SPECIFICS OF DOING BUSINESS IN SLOVAKIA
The Slovak government actively encourages foreign investment, as it is one of the essential driving forces of the country’s economy. This jurisdiction is attractive to foreign investors due to several factors, including relatively low wages, low tax rates, a highly educated workforce, a favourable geographic location in Central Europe, and membership in the European Union. Yet, it is to be noted that the economic situation may vary across different regions of Slovakia. For instance, in the eastern part of the country, the volume of economic investments is lower, leading to a comparatively lower standard of living.
In Slovakia, the Act “On the Residence of Foreigners” is in force, governing the legal status of foreign citizens and the procedures for obtaining a residence permit. Foreign citizens wishing to start their own business in the country are required to obtain a business licence. This permit grants the right to engage in business activities and is valid across the entire territory of the Slovak Republic.
In Slovakia, companies are required to pay corporate tax (tax on corporate income). Its standard rate is 21%. However, if the company’s annual turnover does not exceed 100,000 euros, a reduced rate of 15% can be applied. The tax rate on dividends is set at 7%, payable upon the distribution of the company’s profits. The amount of Value Added Tax (VAT) depends on the specific type of economic activity and ranges from 10% to 20%.
Foreign businessmen investing in the Slovak economy can count on certain tax incentives. The eligibility criteria for these incentives are contingent on various factors. For instance, the location where the business is registered matters: the extent of benefits may vary based on the developmental level of a particular region, the unemployment rate, and other indicators. Depending on the nature of a specific business, businessmen can count on tax incentives, monetary subsidies, compensation for job creation, etc. It is worth noting that these privileges do not extend to companies registered in Bratislava.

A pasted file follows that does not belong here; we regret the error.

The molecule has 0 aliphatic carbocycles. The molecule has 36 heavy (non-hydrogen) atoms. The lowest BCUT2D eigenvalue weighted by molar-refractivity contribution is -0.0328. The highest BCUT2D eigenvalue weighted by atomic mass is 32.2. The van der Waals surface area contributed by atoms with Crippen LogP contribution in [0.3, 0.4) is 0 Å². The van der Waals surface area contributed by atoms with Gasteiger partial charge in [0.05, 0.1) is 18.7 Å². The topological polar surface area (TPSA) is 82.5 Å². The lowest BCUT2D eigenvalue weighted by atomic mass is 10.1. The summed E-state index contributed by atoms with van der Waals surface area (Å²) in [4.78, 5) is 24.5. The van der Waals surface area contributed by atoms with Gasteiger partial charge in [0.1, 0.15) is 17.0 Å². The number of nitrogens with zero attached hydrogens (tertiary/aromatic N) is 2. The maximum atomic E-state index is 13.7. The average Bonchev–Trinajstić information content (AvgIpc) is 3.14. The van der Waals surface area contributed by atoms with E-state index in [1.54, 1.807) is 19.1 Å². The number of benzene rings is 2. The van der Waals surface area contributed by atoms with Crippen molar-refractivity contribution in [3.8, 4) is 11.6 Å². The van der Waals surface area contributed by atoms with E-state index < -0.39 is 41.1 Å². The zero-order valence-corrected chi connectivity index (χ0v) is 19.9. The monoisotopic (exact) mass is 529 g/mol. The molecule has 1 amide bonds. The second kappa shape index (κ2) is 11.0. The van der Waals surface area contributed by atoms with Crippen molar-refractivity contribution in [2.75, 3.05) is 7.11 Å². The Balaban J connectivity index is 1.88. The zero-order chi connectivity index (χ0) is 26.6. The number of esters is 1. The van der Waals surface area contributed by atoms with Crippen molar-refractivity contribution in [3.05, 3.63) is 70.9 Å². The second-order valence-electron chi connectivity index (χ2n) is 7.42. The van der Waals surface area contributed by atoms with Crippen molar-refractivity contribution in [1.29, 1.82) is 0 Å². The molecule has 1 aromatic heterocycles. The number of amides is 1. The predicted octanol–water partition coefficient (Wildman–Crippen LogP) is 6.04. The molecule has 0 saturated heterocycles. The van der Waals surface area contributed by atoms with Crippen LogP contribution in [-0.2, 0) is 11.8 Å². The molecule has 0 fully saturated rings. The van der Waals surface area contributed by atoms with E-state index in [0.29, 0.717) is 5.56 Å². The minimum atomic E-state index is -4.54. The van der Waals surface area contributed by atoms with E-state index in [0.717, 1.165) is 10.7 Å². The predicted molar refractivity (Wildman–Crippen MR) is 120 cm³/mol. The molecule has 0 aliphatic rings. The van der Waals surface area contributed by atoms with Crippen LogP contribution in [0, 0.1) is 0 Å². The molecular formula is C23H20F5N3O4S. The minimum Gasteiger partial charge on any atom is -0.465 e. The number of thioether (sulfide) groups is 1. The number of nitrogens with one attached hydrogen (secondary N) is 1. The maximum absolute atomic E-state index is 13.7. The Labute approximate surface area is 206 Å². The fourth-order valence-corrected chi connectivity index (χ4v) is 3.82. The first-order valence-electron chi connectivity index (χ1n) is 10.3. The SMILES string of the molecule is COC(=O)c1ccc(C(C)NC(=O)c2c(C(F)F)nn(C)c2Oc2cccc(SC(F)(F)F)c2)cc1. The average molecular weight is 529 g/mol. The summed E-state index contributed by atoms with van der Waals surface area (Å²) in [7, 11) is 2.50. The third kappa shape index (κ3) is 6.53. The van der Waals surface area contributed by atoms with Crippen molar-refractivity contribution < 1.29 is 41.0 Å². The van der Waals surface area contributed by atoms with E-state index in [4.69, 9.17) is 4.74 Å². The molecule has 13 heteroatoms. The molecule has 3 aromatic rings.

Certain regulated activities, which must adhere to strict demands, require a special permit. Such activities include the production and sale of weapons, jewellery production, ritual services, the production and sale of alcohol and tobacco products, and currency exchange services, among others. To obtain such a licence, it is necessary to provide the licensing office with evidence of the responsible person’s compliance with the specific criteria, such as documents regarding their education, of the absence of criminal record, etc. The process of obtaining concession licences usually takes 30 days, on condition that all the required documents are submitted on time.
The standard reporting period in Slovakia aligns with the calendar year from 01.01. to 31.12. Tax reports must be submitted to the relevant authorities within 3 months following the end of the reporting period (no later than March 31). If necessary, this period can be extended up to 6 months (until 30.06). The VAT report can be filed on a monthly or quarterly basis, with a submission deadline of 25 days after closure of the reporting period. In the event of errors or inaccuracies in the tax documentation, penalties may be imposed on the organization, or it may be deprived of a business licence.